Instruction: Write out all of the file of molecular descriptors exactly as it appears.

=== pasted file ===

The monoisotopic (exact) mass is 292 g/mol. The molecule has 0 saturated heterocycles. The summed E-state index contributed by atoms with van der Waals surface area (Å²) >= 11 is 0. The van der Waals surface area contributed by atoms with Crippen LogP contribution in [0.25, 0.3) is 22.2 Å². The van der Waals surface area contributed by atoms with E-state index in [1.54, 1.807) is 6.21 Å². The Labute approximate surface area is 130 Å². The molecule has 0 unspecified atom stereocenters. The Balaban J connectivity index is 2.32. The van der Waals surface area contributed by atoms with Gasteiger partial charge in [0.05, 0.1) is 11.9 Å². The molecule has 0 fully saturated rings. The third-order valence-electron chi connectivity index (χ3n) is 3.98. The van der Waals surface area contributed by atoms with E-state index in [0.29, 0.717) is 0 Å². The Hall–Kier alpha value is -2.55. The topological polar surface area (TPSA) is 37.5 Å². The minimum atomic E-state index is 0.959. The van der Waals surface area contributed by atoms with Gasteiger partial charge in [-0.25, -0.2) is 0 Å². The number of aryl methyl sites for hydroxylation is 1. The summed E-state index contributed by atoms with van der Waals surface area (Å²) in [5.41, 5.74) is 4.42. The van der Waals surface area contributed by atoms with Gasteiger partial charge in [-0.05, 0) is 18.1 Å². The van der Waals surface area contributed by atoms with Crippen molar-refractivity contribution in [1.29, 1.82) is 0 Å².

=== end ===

The monoisotopic (exact) mass is 292 g/mol. The molecule has 0 saturated heterocycles. The summed E-state index contributed by atoms with van der Waals surface area (Å²) >= 11 is 0. The van der Waals surface area contributed by atoms with Crippen LogP contribution in [0.25, 0.3) is 22.2 Å². The van der Waals surface area contributed by atoms with E-state index in [1.54, 1.807) is 6.21 Å². The Labute approximate surface area is 130 Å². The molecule has 0 unspecified atom stereocenters. The Balaban J connectivity index is 2.32. The van der Waals surface area contributed by atoms with Gasteiger partial charge in [0.05, 0.1) is 11.9 Å². The molecule has 0 fully saturated rings. The third-order valence-electron chi connectivity index (χ3n) is 3.98. The van der Waals surface area contributed by atoms with E-state index in [0.29, 0.717) is 0 Å². The Hall–Kier alpha value is -2.55. The topological polar surface area (TPSA) is 37.5 Å². The minimum atomic E-state index is 0.959. The van der Waals surface area contributed by atoms with Gasteiger partial charge in [-0.25, -0.2) is 0 Å². The number of aryl methyl sites for hydroxylation is 1. The summed E-state index contributed by atoms with van der Waals surface area (Å²) in [5.41, 5.74) is 4.42. The van der Waals surface area contributed by atoms with Gasteiger partial charge in [-0.05, 0) is 18.1 Å². The van der Waals surface area contributed by atoms with Crippen molar-refractivity contribution in [1.29, 1.82) is 0 Å².